50-year-olds need to double pension pots to avoid poverty

Marion Dakers
THE AVERAGE 50-year-old Briton risks slipping into poverty in old age unless they double their pension pot, research out today claims.

A study by insurer MetLife shows that a typical 50-year-old has saved £54,300 for retirement.

But to get to a yearly income above the poverty line of £14,400 including state pension payments, the average saver in this age bracket needs to squirrel away more than £122,800 by the time they retire, meaning they must save another £68,600, MetLife warns.

“They accept that they will have to retire later than anticipated, but are still uncertain about exactly how young they will be able to do so,” said UK managing director Dominic Grinstead. “Currently the average 50-year-old is a long way off the pension required to be financially comfortable after work.”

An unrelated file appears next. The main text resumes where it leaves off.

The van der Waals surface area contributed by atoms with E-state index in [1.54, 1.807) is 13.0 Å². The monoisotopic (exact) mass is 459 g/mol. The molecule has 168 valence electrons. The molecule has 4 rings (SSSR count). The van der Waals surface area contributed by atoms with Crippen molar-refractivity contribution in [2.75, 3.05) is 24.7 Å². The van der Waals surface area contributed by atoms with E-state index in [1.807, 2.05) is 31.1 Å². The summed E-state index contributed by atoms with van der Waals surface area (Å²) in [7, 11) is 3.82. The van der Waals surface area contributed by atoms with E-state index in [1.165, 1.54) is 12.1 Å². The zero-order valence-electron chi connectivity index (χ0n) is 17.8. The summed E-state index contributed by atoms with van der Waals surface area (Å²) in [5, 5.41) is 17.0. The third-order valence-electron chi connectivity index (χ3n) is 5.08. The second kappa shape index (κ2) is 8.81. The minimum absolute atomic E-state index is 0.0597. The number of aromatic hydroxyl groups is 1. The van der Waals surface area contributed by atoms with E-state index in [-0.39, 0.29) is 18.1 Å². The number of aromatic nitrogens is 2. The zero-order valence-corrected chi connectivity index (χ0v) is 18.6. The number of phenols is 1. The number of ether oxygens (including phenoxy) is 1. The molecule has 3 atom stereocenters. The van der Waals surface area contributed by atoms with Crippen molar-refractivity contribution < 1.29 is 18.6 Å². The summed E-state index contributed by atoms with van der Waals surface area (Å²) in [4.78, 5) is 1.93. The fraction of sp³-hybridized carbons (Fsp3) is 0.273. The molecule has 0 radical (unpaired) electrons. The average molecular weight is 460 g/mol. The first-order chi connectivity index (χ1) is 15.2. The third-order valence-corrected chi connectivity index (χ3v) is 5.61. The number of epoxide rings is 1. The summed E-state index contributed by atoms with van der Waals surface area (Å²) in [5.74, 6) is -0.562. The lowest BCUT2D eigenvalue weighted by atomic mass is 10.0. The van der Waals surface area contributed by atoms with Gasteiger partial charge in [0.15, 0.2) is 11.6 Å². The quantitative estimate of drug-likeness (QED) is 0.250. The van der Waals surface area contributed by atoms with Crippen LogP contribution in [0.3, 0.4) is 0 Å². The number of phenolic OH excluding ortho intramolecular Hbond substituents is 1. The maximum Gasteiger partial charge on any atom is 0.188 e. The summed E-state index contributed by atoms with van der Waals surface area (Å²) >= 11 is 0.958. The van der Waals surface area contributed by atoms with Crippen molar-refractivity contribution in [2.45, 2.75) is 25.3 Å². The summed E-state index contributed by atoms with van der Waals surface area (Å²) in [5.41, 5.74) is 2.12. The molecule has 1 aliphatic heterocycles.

The 50-year-olds surveyed intend to retire at an average age of 61.5, having paid off their mortgages at the age of 58.5.

More than one in four of those surveyed plan to use the state pension as their main source of income in old age.